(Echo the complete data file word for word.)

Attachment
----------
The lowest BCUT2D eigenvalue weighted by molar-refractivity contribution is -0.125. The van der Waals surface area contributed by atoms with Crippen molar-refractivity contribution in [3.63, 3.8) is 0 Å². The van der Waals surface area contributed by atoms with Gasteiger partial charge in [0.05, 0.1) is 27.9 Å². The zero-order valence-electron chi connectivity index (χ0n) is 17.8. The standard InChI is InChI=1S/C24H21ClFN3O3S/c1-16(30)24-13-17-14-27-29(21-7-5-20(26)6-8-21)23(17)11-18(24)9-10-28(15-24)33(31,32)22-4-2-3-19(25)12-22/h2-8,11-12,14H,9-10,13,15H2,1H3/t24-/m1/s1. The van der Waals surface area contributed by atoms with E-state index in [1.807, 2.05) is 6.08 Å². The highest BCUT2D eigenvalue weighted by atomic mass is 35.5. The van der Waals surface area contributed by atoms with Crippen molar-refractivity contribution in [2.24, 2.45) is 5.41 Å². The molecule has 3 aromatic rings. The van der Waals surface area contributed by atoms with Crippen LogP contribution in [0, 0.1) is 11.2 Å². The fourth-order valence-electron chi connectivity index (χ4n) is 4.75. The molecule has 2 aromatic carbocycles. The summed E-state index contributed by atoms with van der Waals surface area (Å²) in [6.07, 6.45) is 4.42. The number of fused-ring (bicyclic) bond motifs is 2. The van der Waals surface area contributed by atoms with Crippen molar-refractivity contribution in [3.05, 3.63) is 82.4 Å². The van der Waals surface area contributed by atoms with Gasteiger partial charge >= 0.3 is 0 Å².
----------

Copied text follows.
The lowest BCUT2D eigenvalue weighted by molar-refractivity contribution is -0.125. The van der Waals surface area contributed by atoms with Crippen molar-refractivity contribution in [3.63, 3.8) is 0 Å². The van der Waals surface area contributed by atoms with Gasteiger partial charge in [0.05, 0.1) is 27.9 Å². The zero-order valence-electron chi connectivity index (χ0n) is 17.8. The standard InChI is InChI=1S/C24H21ClFN3O3S/c1-16(30)24-13-17-14-27-29(21-7-5-20(26)6-8-21)23(17)11-18(24)9-10-28(15-24)33(31,32)22-4-2-3-19(25)12-22/h2-8,11-12,14H,9-10,13,15H2,1H3/t24-/m1/s1. The van der Waals surface area contributed by atoms with E-state index in [1.807, 2.05) is 6.08 Å². The highest BCUT2D eigenvalue weighted by atomic mass is 35.5. The van der Waals surface area contributed by atoms with Crippen molar-refractivity contribution in [2.24, 2.45) is 5.41 Å². The molecule has 3 aromatic rings. The van der Waals surface area contributed by atoms with Crippen LogP contribution in [0, 0.1) is 11.2 Å². The fourth-order valence-electron chi connectivity index (χ4n) is 4.75. The molecule has 2 aromatic carbocycles. The summed E-state index contributed by atoms with van der Waals surface area (Å²) in [6.07, 6.45) is 4.42. The number of fused-ring (bicyclic) bond motifs is 2. The van der Waals surface area contributed by atoms with Crippen molar-refractivity contribution in [3.05, 3.63) is 82.4 Å². The van der Waals surface area contributed by atoms with Gasteiger partial charge >= 0.3 is 0 Å².